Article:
'It was incredibly powerful': OSU Dean of CAS reflects on Murray Hall protests

Glen Krutz

The Black Lives Matter movement has swept the nation. Protesters have filled the streets across America, each with the united goal to slay racism and end this unruly violence.

In Stillwater, protesters gathered outside of Murray Hall at OSU in an effort to have the names of Murray and North Murray Halls changed.

This isn’t the first time people have advocated to remove the name of the building named after former Governor William H. Murray who was known for his racist tactics, anti-semistism and support of Jim Crow laws.

College of Arts and Sciences Dean Glen Krutz — whose department oversees those halls — attended the protest.

“It was very moving,” Krutz said. “It was incredibly powerful to be there with my wife and kids. The whole thing was powerful. It was probably the most impactful, for my psyche, when we kneeled for 8 minutes and 46 seconds.”

That’s the exact time George Floyd was held down before he was killed by a Minneapolis police officer — the event that sparked, what Krutz called, the resurgence of the Black Lives Movement.

The national support that’s rippled across America is the driving force for the whole movement as well the Murray Hall name change.

But many at OSU were advocating for change even before that. Krutz lauded the efforts of OSU students, OSU leadership, Vice President for Institutional Diversity Dr. Jason F. Kirksey and the Student Government Association for their efforts.

Krutz also discussed how the climate the country is in is affecting the Murray Hall name change movement.

“I do think it does bring the topic of the name change into clearer view,” Krutz said.”It brings people together, like we were there on Saturday to discuss the problematic aspects of having that name on the building. I’d be quite surprised if this did not happen in the very near future.”

The dean is optimistic on the chances of the name changing happening, which says a lot about the state of the country right now.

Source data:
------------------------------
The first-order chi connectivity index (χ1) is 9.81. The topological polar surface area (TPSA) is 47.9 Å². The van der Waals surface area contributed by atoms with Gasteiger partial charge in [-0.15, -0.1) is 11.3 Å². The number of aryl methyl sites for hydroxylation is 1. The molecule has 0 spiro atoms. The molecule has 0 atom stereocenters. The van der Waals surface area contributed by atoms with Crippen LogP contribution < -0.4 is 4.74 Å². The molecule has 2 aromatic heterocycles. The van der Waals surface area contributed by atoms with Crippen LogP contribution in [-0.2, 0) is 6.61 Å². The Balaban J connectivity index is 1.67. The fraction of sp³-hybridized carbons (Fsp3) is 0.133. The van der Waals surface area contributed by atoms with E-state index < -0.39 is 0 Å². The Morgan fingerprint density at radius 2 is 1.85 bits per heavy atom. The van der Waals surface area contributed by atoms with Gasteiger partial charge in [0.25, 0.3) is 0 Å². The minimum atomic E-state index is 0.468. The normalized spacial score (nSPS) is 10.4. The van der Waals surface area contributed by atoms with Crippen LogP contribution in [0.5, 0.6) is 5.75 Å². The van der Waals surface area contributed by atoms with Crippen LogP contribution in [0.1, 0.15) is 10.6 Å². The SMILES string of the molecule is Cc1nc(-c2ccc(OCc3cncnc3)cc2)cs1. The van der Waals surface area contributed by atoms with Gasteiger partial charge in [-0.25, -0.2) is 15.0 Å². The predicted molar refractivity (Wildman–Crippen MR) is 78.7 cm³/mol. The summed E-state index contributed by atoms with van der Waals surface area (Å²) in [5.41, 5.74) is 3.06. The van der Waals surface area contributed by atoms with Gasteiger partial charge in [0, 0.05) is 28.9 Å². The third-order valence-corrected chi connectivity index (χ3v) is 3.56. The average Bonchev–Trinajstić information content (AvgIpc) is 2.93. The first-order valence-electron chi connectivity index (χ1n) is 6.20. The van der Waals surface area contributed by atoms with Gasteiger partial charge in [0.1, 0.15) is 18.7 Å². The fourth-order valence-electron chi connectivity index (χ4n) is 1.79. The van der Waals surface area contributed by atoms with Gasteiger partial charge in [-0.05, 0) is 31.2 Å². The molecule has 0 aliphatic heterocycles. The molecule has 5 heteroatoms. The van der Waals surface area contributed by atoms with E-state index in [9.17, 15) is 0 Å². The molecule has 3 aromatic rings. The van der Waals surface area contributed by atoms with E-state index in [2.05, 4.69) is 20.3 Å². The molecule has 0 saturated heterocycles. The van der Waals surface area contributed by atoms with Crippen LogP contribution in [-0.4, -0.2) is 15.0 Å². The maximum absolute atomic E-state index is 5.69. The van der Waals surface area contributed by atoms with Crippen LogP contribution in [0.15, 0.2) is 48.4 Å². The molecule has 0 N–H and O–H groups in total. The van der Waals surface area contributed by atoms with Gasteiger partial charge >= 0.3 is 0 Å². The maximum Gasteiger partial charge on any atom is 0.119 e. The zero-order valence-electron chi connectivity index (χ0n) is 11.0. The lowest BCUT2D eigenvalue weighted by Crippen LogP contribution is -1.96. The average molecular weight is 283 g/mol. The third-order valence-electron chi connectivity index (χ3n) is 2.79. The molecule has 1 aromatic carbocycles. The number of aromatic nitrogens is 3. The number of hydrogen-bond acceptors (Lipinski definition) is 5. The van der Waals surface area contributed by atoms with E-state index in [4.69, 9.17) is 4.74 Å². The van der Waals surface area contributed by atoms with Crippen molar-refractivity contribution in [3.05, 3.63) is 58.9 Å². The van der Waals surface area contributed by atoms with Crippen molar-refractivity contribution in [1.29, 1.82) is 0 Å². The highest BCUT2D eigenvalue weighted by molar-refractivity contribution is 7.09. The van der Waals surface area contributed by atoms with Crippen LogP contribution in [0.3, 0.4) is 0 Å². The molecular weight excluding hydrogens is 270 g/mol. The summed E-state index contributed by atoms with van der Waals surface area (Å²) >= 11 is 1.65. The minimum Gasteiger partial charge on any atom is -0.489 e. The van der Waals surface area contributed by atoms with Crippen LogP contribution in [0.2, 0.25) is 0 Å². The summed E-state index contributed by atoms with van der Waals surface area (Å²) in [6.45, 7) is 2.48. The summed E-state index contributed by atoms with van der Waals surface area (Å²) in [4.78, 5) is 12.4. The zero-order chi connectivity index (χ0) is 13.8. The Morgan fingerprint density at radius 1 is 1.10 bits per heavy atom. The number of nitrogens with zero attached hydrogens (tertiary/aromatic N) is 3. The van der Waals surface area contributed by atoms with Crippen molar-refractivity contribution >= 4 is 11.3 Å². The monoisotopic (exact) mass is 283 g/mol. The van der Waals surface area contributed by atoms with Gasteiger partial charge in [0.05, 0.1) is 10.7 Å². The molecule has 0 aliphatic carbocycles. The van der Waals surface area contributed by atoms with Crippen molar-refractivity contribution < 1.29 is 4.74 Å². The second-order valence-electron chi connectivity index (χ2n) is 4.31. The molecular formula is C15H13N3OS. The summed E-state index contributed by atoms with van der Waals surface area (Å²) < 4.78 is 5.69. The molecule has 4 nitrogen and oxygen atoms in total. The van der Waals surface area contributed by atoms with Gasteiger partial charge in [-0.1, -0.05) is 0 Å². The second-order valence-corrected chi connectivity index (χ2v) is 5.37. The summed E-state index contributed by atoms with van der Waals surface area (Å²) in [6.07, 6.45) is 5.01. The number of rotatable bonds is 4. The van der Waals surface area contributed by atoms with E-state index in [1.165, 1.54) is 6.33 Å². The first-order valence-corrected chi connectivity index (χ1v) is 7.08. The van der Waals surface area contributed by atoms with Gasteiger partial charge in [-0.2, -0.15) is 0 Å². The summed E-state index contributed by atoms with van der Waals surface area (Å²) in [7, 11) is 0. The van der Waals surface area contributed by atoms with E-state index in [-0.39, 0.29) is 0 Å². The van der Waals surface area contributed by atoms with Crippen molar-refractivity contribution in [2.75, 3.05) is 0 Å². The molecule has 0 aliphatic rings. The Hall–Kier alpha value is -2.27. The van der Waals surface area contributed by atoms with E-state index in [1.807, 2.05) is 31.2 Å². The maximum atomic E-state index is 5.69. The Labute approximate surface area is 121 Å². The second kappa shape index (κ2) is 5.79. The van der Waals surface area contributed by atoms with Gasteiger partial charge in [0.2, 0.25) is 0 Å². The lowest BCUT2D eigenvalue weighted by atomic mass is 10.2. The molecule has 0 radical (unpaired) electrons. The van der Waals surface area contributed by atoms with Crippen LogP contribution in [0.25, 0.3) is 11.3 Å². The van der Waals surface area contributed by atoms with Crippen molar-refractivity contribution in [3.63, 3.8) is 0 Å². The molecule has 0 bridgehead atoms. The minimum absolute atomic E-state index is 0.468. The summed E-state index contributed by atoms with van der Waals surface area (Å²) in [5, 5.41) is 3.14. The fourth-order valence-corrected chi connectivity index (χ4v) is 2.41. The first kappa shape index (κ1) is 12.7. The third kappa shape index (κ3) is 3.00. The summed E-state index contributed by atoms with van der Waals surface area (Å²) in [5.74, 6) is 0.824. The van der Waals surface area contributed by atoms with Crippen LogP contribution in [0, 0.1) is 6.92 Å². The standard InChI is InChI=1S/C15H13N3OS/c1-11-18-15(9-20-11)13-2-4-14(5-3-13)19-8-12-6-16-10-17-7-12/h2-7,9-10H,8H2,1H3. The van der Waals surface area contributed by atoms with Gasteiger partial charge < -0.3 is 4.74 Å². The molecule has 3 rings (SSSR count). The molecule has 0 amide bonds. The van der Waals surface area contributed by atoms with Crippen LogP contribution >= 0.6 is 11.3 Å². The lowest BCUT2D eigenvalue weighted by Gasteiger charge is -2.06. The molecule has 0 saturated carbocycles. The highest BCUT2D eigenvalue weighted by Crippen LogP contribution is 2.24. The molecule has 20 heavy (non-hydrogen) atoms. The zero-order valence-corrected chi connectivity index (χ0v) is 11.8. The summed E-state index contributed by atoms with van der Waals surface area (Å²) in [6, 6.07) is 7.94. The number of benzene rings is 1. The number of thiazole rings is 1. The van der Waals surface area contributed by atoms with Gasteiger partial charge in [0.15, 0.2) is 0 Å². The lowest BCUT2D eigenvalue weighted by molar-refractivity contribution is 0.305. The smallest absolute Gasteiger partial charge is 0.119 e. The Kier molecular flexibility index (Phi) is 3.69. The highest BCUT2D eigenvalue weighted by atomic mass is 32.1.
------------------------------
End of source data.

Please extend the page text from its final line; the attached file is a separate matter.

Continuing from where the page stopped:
And America is entrenched in the Black Lives Movement, which makes it important to understand where it stems from.

“I think the racism that African Americans face is both conscious by those who are racist some cases, but it’s also subconscious,” Krutz said. “And I thought after Furgeson, I thought there was a moment there, just like there’s a moment after each school shooting, where it seems like we ought to take that topic up more seriously

“I thought there was a moment then, but it didn’t go terribly far. And it’s an even bigger moment now.”

The 2014 shooting of Michael Brown in Ferguson, Missouri, ravaged the country, but not to the degree it has now.

Which makes for a fair question: is this the tipping point for America?

As a political scientist as well as a scholar of public policy change, Krutz said there’s certain vocabulary that’s used in massive policy change, and that’s being used now.

“Just the words people are using across different racial groups, across different strato society, different geographies,” Krutz said. “They’re not using the sort of the euphemistic ‘we need to get better’ terminology, there’s specific words and some criticism...  If you look at the words that the media are using and the activists and even the elected leaders.”

The terminology is changing, and many are hopeful the name of Murray Hall is changing as well.

But what will it be changed to?

While Krutz hasn’t formally made a proposal and/or doesn’t have the power to choose a name, he said he loves the idea of having Nancy Randolph Davis’ name on the building, who was the first African-American to attend OSU.

“Nancy Randolph Davis’ attempts to become a graduate student at OSU are compelling,” Krutz said. “She really overcame and succeeded, and was an educator for over 40 years. While she’s not a graduate of our college, and Murray Hall and North Murray are CAS buildings, that’s OK. At the end of the day, all the buildings are OSU buildings.”

The name would be fitting, and it would be another positive step in the Black Lives Matter movement.

Still, there’s more to come.

“There’s a fickleness to American public opinion, we get distracted pretty easily, we get onto other topics,” Krutz said. “This moment, to have change, it really needs to move forward here sooner rather than later.”